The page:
The idea behind optimizing a spray system is to minimize these expenses. Keeping nozzles at optimal performance often falls into the maintenance technician’s job description.
Monitoring and maintaining performance
Numerous conditions affect spray performance, including erosion and wear, corrosion, caking and bearding, clogging, improper assembly and accidental damage. Nozzles must be monitored and maintained on a regular basis to ensure that these conditions are not degrading optimal performance. However, manually monitoring dozens, or even hundreds, of nozzles in use presents a difficult task that can require a significant investment in labor to achieve.
Even with this effort, there is no guarantee that maintenance professionals will be able to improve nozzle performance significantly. It’s important to remember that visual inspection alone doesn’t always tell the full story. Spray patterns from worn nozzles often look identical to those of new nozzles even when spraying 20 percent or more over tolerance. The difficulty of detecting problems with the naked eye may cause maintenance professionals to neglect routine maintenance processes, ultimately leading to increased production costs and quality control issues.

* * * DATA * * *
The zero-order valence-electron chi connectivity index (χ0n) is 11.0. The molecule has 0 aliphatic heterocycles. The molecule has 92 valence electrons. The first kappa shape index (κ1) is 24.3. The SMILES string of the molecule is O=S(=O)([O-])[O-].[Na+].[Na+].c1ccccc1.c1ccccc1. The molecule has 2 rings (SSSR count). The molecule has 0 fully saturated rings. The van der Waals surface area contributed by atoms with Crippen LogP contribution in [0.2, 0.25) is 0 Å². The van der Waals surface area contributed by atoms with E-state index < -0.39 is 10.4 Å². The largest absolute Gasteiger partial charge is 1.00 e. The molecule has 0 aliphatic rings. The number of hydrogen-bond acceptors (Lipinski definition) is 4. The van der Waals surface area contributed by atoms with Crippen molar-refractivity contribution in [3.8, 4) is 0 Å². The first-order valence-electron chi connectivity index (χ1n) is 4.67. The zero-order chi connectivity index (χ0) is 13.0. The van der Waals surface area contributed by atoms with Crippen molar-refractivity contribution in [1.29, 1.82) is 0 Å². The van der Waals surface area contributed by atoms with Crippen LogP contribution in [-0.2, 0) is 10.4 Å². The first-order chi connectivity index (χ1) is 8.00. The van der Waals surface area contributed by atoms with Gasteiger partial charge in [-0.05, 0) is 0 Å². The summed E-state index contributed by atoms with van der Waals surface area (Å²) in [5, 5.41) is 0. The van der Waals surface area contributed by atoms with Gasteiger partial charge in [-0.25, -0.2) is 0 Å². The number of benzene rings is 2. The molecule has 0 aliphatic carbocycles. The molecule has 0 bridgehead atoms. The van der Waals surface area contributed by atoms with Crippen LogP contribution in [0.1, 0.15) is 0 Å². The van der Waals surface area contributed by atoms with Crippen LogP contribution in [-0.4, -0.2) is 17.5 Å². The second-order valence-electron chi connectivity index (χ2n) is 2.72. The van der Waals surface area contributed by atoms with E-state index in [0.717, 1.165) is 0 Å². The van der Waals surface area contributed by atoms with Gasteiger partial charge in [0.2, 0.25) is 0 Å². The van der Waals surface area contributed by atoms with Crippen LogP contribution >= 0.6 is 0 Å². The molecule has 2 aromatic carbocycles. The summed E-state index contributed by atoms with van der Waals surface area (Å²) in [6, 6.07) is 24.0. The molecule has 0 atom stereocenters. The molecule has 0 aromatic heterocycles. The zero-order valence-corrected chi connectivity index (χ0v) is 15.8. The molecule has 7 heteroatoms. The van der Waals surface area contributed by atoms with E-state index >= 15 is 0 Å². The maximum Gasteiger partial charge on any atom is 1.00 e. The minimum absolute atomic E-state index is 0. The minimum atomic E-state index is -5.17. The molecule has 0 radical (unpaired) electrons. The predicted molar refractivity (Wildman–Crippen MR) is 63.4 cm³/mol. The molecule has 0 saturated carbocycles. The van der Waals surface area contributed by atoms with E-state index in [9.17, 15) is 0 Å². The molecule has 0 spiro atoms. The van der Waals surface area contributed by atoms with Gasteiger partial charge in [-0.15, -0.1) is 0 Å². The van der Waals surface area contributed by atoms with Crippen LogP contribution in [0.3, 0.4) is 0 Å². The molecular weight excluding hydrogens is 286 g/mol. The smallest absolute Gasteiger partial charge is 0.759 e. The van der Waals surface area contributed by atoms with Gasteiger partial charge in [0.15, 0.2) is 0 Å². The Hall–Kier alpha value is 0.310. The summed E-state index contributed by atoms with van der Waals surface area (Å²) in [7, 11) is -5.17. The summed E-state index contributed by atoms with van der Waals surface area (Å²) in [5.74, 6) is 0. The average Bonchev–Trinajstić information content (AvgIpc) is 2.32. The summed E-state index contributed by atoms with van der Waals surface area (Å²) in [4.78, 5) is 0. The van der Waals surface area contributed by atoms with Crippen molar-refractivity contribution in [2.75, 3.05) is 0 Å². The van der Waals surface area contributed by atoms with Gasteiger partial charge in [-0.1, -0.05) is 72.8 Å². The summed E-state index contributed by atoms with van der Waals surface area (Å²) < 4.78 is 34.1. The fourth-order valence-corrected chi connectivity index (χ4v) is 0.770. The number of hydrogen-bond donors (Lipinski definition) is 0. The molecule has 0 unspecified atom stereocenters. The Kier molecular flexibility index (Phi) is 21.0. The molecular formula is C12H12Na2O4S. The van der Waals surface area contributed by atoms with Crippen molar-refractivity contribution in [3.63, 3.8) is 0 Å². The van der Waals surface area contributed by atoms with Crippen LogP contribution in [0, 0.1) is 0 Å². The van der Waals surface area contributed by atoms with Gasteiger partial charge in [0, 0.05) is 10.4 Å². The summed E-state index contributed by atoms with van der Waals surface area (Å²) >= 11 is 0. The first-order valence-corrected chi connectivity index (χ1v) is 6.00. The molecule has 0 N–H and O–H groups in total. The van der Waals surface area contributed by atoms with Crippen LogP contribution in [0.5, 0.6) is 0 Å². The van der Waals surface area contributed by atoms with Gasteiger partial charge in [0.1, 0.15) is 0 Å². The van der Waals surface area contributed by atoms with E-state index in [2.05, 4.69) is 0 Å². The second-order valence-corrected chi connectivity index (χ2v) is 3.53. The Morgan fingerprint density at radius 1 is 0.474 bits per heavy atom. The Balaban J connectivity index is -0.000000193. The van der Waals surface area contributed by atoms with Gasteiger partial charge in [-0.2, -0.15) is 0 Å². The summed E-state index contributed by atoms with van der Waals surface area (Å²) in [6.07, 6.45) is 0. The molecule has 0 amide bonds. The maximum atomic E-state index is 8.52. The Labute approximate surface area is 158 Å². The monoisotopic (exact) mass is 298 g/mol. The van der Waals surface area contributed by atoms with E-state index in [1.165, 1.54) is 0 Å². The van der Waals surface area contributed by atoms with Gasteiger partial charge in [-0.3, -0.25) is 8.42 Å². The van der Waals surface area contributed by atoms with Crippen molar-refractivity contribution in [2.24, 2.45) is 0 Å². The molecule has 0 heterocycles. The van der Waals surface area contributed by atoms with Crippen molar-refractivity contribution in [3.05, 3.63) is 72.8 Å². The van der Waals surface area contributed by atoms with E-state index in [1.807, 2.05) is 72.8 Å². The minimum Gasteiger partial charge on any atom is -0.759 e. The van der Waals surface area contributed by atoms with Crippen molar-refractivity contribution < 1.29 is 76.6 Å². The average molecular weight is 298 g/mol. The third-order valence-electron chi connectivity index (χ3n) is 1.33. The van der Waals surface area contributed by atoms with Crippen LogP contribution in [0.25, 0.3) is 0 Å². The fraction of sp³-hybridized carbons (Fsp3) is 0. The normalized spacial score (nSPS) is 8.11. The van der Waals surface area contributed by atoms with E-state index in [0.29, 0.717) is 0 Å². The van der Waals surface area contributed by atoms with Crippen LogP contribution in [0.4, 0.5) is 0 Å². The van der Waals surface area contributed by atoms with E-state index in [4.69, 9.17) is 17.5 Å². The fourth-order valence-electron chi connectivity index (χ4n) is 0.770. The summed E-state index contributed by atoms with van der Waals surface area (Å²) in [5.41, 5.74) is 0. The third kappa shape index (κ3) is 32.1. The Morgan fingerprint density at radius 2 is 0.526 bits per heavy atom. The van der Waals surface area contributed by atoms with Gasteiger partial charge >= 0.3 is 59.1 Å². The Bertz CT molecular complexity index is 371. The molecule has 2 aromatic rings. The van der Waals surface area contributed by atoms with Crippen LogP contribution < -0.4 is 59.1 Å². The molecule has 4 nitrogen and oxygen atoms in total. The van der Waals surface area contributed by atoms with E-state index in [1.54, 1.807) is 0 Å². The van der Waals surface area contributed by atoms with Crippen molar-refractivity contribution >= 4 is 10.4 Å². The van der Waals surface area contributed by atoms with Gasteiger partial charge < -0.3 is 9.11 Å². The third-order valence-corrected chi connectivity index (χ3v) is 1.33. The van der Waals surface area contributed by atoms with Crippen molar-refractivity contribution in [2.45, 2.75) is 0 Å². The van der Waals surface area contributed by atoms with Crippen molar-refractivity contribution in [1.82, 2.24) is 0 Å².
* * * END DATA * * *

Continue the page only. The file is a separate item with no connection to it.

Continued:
Automation and nozzle performance
The most basic function of an automated spray controller is to maintain optimal nozzle performance by delivering fluids precisely to the desired location at the proper time. This boosts throughput, maintains product quality and reduces system wear, maintenance time and waste stream volume.
Traditionally, the spray functions have been controlled either manually or with PLCs. While it’s possible to program PLCs to manage spray functions, dedicated spray controllers shorten programming time with pre-defined, pre-tested spray control modules and built-in nozzle performance data. Spray controllers optimize nozzle performance because they also provide fast response times. Manufacturers that sacrifice this response time compromise system performance and consume more fluid to produce a quality product.